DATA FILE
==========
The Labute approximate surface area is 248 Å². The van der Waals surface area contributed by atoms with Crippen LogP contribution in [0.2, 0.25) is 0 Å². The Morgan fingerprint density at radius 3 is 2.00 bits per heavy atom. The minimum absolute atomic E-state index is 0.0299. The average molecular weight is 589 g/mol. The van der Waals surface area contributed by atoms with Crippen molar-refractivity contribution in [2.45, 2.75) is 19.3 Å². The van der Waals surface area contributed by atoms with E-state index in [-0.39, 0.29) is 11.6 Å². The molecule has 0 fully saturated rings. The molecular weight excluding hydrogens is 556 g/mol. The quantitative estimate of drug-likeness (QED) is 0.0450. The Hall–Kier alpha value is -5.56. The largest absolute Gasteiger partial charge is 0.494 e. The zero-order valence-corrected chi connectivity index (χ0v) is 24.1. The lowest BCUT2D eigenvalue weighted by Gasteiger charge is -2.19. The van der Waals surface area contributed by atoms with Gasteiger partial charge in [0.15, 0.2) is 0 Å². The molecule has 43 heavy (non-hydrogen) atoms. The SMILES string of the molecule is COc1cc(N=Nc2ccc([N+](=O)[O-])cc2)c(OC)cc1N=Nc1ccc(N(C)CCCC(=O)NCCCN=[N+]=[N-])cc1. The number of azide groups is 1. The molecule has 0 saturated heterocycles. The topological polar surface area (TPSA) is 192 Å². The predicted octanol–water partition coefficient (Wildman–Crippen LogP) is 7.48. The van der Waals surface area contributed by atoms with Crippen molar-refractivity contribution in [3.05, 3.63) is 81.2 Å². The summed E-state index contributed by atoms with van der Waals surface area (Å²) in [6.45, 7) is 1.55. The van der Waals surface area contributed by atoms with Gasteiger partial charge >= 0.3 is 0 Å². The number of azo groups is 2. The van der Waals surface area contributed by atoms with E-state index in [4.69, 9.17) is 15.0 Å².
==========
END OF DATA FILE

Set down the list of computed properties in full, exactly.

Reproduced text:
The Labute approximate surface area is 248 Å². The van der Waals surface area contributed by atoms with Crippen LogP contribution in [0.2, 0.25) is 0 Å². The Morgan fingerprint density at radius 3 is 2.00 bits per heavy atom. The minimum absolute atomic E-state index is 0.0299. The average molecular weight is 589 g/mol. The van der Waals surface area contributed by atoms with Crippen molar-refractivity contribution in [2.45, 2.75) is 19.3 Å². The van der Waals surface area contributed by atoms with E-state index in [-0.39, 0.29) is 11.6 Å². The molecule has 0 fully saturated rings. The molecular weight excluding hydrogens is 556 g/mol. The quantitative estimate of drug-likeness (QED) is 0.0450. The Hall–Kier alpha value is -5.56. The largest absolute Gasteiger partial charge is 0.494 e. The zero-order valence-corrected chi connectivity index (χ0v) is 24.1. The lowest BCUT2D eigenvalue weighted by Gasteiger charge is -2.19. The van der Waals surface area contributed by atoms with Gasteiger partial charge in [0.15, 0.2) is 0 Å². The molecule has 43 heavy (non-hydrogen) atoms. The SMILES string of the molecule is COc1cc(N=Nc2ccc([N+](=O)[O-])cc2)c(OC)cc1N=Nc1ccc(N(C)CCCC(=O)NCCCN=[N+]=[N-])cc1. The number of azide groups is 1. The molecule has 0 saturated heterocycles. The topological polar surface area (TPSA) is 192 Å². The predicted octanol–water partition coefficient (Wildman–Crippen LogP) is 7.48. The van der Waals surface area contributed by atoms with Crippen molar-refractivity contribution in [3.05, 3.63) is 81.2 Å². The summed E-state index contributed by atoms with van der Waals surface area (Å²) in [6.45, 7) is 1.55. The van der Waals surface area contributed by atoms with Gasteiger partial charge >= 0.3 is 0 Å². The number of azo groups is 2. The van der Waals surface area contributed by atoms with E-state index in [4.69, 9.17) is 15.0 Å².